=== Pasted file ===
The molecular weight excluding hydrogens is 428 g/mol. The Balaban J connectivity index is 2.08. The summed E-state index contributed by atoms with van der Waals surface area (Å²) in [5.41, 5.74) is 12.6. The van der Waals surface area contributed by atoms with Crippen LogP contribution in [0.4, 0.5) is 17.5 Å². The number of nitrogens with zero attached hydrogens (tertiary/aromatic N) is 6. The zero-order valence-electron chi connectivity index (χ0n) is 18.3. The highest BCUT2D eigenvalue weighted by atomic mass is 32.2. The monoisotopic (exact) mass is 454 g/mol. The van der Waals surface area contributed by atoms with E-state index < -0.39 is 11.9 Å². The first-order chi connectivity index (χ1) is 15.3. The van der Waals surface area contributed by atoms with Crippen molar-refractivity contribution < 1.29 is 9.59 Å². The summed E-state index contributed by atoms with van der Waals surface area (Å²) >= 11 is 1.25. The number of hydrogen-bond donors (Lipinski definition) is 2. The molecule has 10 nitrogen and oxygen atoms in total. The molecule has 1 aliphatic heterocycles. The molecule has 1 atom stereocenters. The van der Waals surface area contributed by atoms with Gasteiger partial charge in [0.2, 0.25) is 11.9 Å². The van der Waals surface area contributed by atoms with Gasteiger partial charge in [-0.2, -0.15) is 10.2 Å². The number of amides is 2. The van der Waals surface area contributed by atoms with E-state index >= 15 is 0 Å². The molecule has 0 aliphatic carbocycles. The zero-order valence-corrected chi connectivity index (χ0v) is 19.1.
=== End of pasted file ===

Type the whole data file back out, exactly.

The molecular weight excluding hydrogens is 428 g/mol. The Balaban J connectivity index is 2.08. The summed E-state index contributed by atoms with van der Waals surface area (Å²) in [5.41, 5.74) is 12.6. The van der Waals surface area contributed by atoms with Crippen LogP contribution in [0.4, 0.5) is 17.5 Å². The number of nitrogens with zero attached hydrogens (tertiary/aromatic N) is 6. The zero-order valence-electron chi connectivity index (χ0n) is 18.3. The highest BCUT2D eigenvalue weighted by atomic mass is 32.2. The monoisotopic (exact) mass is 454 g/mol. The van der Waals surface area contributed by atoms with E-state index < -0.39 is 11.9 Å². The first-order chi connectivity index (χ1) is 15.3. The van der Waals surface area contributed by atoms with Crippen molar-refractivity contribution < 1.29 is 9.59 Å². The summed E-state index contributed by atoms with van der Waals surface area (Å²) >= 11 is 1.25. The number of hydrogen-bond donors (Lipinski definition) is 2. The molecule has 10 nitrogen and oxygen atoms in total. The molecule has 1 aliphatic heterocycles. The molecule has 1 atom stereocenters. The van der Waals surface area contributed by atoms with Gasteiger partial charge in [0.2, 0.25) is 11.9 Å². The van der Waals surface area contributed by atoms with Gasteiger partial charge in [-0.2, -0.15) is 10.2 Å². The number of amides is 2. The van der Waals surface area contributed by atoms with E-state index >= 15 is 0 Å². The molecule has 0 aliphatic carbocycles. The zero-order valence-corrected chi connectivity index (χ0v) is 19.1.